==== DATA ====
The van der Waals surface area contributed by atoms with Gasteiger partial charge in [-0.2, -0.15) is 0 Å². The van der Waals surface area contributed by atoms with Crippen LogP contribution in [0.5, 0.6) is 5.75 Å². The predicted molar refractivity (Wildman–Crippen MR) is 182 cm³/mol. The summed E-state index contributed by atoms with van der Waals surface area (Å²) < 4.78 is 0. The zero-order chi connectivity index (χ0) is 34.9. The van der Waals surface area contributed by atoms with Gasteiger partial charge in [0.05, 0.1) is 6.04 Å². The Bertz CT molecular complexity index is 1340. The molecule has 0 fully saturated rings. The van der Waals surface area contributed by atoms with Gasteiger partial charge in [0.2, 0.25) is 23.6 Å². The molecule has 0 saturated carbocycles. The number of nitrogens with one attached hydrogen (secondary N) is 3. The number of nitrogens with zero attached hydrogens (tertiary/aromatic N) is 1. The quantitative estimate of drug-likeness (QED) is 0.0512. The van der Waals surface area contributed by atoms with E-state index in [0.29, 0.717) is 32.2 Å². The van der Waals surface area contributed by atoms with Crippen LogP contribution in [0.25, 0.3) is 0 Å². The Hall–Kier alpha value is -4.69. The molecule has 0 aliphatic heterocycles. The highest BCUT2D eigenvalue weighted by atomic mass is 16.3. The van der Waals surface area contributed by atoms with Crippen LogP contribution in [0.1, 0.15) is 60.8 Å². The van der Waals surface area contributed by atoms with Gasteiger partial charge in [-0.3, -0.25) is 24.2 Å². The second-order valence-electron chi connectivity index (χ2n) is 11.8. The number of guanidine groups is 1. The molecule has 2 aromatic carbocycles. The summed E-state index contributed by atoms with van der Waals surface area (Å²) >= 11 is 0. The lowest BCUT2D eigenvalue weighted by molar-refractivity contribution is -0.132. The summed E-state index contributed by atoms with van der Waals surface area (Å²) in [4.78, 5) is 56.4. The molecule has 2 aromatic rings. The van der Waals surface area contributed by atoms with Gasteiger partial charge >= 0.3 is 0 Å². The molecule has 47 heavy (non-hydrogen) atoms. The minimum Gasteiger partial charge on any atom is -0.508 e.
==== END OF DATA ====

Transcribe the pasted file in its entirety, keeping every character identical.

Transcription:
The van der Waals surface area contributed by atoms with Gasteiger partial charge in [-0.2, -0.15) is 0 Å². The van der Waals surface area contributed by atoms with Crippen LogP contribution in [0.5, 0.6) is 5.75 Å². The predicted molar refractivity (Wildman–Crippen MR) is 182 cm³/mol. The summed E-state index contributed by atoms with van der Waals surface area (Å²) < 4.78 is 0. The zero-order chi connectivity index (χ0) is 34.9. The van der Waals surface area contributed by atoms with Gasteiger partial charge in [0.05, 0.1) is 6.04 Å². The Bertz CT molecular complexity index is 1340. The molecule has 0 fully saturated rings. The van der Waals surface area contributed by atoms with Gasteiger partial charge in [0.2, 0.25) is 23.6 Å². The molecule has 0 saturated carbocycles. The number of nitrogens with one attached hydrogen (secondary N) is 3. The number of nitrogens with zero attached hydrogens (tertiary/aromatic N) is 1. The quantitative estimate of drug-likeness (QED) is 0.0512. The van der Waals surface area contributed by atoms with E-state index in [0.29, 0.717) is 32.2 Å². The van der Waals surface area contributed by atoms with Crippen LogP contribution in [0.25, 0.3) is 0 Å². The Hall–Kier alpha value is -4.69. The molecule has 0 aliphatic heterocycles. The highest BCUT2D eigenvalue weighted by atomic mass is 16.3. The van der Waals surface area contributed by atoms with Crippen LogP contribution in [0.1, 0.15) is 60.8 Å². The van der Waals surface area contributed by atoms with Gasteiger partial charge in [-0.3, -0.25) is 24.2 Å². The second-order valence-electron chi connectivity index (χ2n) is 11.8. The number of guanidine groups is 1. The molecule has 2 aromatic carbocycles. The summed E-state index contributed by atoms with van der Waals surface area (Å²) >= 11 is 0. The lowest BCUT2D eigenvalue weighted by molar-refractivity contribution is -0.132. The summed E-state index contributed by atoms with van der Waals surface area (Å²) in [4.78, 5) is 56.4. The molecule has 2 aromatic rings. The van der Waals surface area contributed by atoms with Gasteiger partial charge >= 0.3 is 0 Å². The molecule has 47 heavy (non-hydrogen) atoms. The minimum Gasteiger partial charge on any atom is -0.508 e.